“YOU SEE BIRD” is printed (in English) on a sign next to Inle Lake where there is a bird sanctuary. I laugh to myself but I don’t think anyone else on the boat notices. The five of us have rented a long tail boat for the day, after negotiating with a man who approached us on the streets of Nuangshwe, Myanmar. Hailing from France (2), Australia, Austria, and the USA, we represent three continents as we are driven past fisherman in the middle of the lake, accompanied by tourist snapping photos. Of course, I take a photo, too.
The pre-colonial capital is overflowing with motorbikes, dust, and construction. The old palace, with its huge moat, sits monumental in the middle of a bustling and mostly monochrome cityscape. Temples and Pagodas stand out from the drab landscape. I find something about Mandalay charming. It’s dirty (though not like Yangon), noisy, and most of the buildings are hideous, but I like it.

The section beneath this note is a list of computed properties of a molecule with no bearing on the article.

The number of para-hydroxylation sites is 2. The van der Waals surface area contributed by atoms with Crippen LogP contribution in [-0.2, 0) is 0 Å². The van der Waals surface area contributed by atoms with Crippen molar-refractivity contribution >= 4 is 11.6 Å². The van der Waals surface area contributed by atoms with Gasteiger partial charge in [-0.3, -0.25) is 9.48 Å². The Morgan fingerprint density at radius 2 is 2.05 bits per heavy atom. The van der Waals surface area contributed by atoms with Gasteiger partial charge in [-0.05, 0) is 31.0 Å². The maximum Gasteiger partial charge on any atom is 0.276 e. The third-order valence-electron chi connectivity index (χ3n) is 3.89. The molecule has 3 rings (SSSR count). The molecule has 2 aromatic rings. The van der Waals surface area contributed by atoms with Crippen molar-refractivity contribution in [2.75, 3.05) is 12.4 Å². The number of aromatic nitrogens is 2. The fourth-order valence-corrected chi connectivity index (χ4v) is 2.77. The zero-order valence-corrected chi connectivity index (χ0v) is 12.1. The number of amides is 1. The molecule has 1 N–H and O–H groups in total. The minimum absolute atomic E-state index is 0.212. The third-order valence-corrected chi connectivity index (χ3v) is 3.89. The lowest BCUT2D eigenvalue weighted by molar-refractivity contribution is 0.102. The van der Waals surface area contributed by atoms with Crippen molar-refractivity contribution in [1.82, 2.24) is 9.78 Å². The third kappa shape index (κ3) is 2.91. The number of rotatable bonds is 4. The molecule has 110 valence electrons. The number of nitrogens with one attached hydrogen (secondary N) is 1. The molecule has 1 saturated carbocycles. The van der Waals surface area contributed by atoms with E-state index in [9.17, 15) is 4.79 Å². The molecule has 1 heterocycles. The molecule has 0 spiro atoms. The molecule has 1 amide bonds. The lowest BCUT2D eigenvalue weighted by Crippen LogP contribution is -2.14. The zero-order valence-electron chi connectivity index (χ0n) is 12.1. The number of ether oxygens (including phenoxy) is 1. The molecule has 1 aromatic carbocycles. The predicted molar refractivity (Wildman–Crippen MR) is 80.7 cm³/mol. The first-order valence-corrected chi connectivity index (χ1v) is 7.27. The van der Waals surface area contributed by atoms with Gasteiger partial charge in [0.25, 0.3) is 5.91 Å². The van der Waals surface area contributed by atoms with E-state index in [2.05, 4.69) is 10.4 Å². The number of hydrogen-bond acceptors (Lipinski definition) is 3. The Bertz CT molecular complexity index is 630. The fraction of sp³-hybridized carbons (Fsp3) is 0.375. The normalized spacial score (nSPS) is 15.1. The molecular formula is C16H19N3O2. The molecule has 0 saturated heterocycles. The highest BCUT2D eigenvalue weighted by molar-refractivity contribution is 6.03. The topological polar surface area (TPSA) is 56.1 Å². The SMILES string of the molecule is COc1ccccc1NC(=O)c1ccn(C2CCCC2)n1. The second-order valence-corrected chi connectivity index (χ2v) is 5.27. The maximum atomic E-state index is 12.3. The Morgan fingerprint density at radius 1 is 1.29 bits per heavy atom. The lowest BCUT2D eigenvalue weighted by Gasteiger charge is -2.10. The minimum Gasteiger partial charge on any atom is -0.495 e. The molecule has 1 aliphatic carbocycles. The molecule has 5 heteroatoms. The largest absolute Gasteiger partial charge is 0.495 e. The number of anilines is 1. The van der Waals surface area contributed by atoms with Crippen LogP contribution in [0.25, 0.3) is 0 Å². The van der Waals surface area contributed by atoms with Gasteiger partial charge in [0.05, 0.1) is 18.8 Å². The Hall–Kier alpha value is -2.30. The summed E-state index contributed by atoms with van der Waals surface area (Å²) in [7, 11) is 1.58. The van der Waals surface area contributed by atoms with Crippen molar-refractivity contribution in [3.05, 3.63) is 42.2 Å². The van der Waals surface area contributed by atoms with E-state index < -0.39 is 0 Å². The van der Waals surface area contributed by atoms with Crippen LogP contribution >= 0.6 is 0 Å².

I’m on top of an old temple, waiting around for the sunset with a bunch of German and French. About 20 minutes before, I am on top of a different temple, with a bunch of German and French. They are digging in early for the sunset views of Bagan. When the sun finally starts to descend below the hills, I hear the continuous clacking of camera shutters. I take out my camera and take a few shots, realizing that neither the camera nor its operator is capable of capturing a world-class shot of Bagan at sunset. I sit and enjoy instead, the sun’s rays reaching over and between the reddish ruins dotted across the plain.
My hotel in Mawlamyine arranges for my overnight bus to Yangon (Rangoon). It’s as easy as a phone call and a motorbike ride to the bus station: which is really just a dirt lot with some buses parked in front of a shop. While I wait I’m asked for my ticket several times and am eventually led to a seat in the front of a full bus. It is new, and a screen in the front is showing music videos. I situate myself with my neck pillow and blanket. Even though the bus is nice and the price seems fairly reasonable considering, I will eventually learn in Myanmar that foreigners get charged significantly more. Like hotels, the government requires companies catering to tourists to have a permit, and to charge them more than locals.